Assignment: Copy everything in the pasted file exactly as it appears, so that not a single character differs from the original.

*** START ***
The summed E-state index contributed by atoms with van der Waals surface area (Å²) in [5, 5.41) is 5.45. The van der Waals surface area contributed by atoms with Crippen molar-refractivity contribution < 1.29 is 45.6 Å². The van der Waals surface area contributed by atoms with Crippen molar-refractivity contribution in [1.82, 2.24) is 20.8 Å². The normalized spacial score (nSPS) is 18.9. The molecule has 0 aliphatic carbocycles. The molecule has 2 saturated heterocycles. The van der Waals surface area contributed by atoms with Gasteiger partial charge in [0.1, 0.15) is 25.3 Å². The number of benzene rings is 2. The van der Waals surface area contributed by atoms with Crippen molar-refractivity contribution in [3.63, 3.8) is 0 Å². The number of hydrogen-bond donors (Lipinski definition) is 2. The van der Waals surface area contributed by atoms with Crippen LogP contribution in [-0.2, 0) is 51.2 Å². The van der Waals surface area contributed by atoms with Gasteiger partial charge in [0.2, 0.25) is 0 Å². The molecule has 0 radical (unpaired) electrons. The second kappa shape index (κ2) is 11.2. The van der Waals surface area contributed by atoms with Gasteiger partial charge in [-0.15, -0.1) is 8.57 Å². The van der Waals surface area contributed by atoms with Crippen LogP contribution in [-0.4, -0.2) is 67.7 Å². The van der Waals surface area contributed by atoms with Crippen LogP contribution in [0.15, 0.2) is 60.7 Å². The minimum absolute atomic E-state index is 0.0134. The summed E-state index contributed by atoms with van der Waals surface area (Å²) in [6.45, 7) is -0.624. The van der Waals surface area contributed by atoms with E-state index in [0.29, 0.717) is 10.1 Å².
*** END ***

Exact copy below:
The summed E-state index contributed by atoms with van der Waals surface area (Å²) in [5, 5.41) is 5.45. The van der Waals surface area contributed by atoms with Crippen molar-refractivity contribution < 1.29 is 45.6 Å². The van der Waals surface area contributed by atoms with Crippen molar-refractivity contribution in [1.82, 2.24) is 20.8 Å². The normalized spacial score (nSPS) is 18.9. The molecule has 0 aliphatic carbocycles. The molecule has 2 saturated heterocycles. The van der Waals surface area contributed by atoms with Gasteiger partial charge in [0.1, 0.15) is 25.3 Å². The number of benzene rings is 2. The van der Waals surface area contributed by atoms with Crippen molar-refractivity contribution in [3.63, 3.8) is 0 Å². The number of hydrogen-bond donors (Lipinski definition) is 2. The van der Waals surface area contributed by atoms with Crippen LogP contribution in [-0.2, 0) is 51.2 Å². The van der Waals surface area contributed by atoms with Gasteiger partial charge in [0.2, 0.25) is 0 Å². The molecule has 0 radical (unpaired) electrons. The second kappa shape index (κ2) is 11.2. The van der Waals surface area contributed by atoms with Gasteiger partial charge in [-0.15, -0.1) is 8.57 Å². The van der Waals surface area contributed by atoms with Crippen LogP contribution in [-0.4, -0.2) is 67.7 Å². The van der Waals surface area contributed by atoms with Crippen LogP contribution in [0.15, 0.2) is 60.7 Å². The minimum absolute atomic E-state index is 0.0134. The summed E-state index contributed by atoms with van der Waals surface area (Å²) in [6.45, 7) is -0.624. The van der Waals surface area contributed by atoms with E-state index in [0.29, 0.717) is 10.1 Å².